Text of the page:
Public Citizen News / May-June 2019
By Mike Stankiewicz
This article appeared in the May/June 2019 edition of Public Citizen News. Download the full edition here.
Surgical mesh products for pelvic repair that cause irreparable harm to women are finally off the market – but it took the U.S. Food and Drug Administration (FDA) eight years to act.
In April, the FDA ordered manufacturers of surgical mesh used to treat pelvic organ prolapse to immediately stop producing and selling the products. Pelvic organ prolapse afflicts many women and occurs when the muscles supporting the pelvic organs become weak, allowing the organs to drop or press into the vagina.
The FDA noted that it determined that the remaining makers of these devices, Boston Scientific and Coloplast, “have not demonstrated a reasonable assurance of safety and effectiveness for these devices.”
Public Citizen had urged the FDA for years to ban these devices because they are unsafe. The organization first petitioned for a ban in 2011, citing studies that found the use of surgical mesh for pelvic repair provided no clinically significant benefits compared to repair without mesh.
Surgical mesh also was found to cause serious complications that resulted in permanent life-altering harm to women. That same year, the FDA itself reported that from 2008 to 2010, the agency had received about 1,500 reports of serious complications that were associated with surgical mesh devices used for pelvic organ prolapse repair. Complications included urinary problems, injuries to organs and vaginal scarring.
However, the agency denied Public Citizen’s petition in 2014 and instead reclassified the products in 2016 as high-risk devices, putting them under the FDA’s most stringent regulatory oversight. The agency also required manufacturers to submit documentation that provided evidence of the devices’ effectiveness and safety. During the three-year document submission period, the devices remained on the market.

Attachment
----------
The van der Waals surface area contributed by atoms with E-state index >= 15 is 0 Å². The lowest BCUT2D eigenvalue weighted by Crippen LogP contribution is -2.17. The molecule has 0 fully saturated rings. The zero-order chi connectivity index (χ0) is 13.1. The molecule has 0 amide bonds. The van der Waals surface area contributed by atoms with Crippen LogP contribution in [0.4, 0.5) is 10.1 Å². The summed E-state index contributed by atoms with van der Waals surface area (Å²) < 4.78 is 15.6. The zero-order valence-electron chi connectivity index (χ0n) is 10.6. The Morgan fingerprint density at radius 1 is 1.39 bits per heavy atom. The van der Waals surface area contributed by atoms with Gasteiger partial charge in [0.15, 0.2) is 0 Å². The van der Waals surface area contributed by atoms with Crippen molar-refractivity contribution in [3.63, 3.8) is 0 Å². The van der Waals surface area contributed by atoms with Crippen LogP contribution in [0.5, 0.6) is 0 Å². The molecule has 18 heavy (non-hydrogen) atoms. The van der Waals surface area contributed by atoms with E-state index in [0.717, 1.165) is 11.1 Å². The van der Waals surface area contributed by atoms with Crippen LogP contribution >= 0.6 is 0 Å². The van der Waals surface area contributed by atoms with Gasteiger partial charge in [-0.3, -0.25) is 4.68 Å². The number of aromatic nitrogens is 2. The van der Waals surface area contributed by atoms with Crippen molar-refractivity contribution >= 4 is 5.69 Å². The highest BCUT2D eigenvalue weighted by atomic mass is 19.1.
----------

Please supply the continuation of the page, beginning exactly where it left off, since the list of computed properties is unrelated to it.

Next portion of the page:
In February, Public Citizen testified before an FDA advisory committee and once again urged the agency to ban the products. Additionally, tens of thousands of woman have sued device makers, claiming injuries from the devices, which led to many manufactures withdrawing these devices from the market. At the time of the FDA’s ban, only Boston Scientific and Coloplast still sold the products.
Accounts from numerous women who experienced permanent injuries, and overwhelming scientific evidence, appeared to have finally moved the agency to take the toughest action possible.
“Although we welcome this long-overdue action, this ban comes too late for the thousands of women who have been irreparably harmed by these devices, long after the FDA knew the devices had not demonstrated a reasonable assurance of safety,” said Dr. Michael Carome, director of Public Citizen’s Health Research Group. “The agency’s reckless delay in removing these mesh products from the market belies the agency’s assertion that ‘patient safety is our highest priority.’ Had the agency granted our 2011 petition promptly, thousands of women would have been spared serious, preventable life-altering harm.”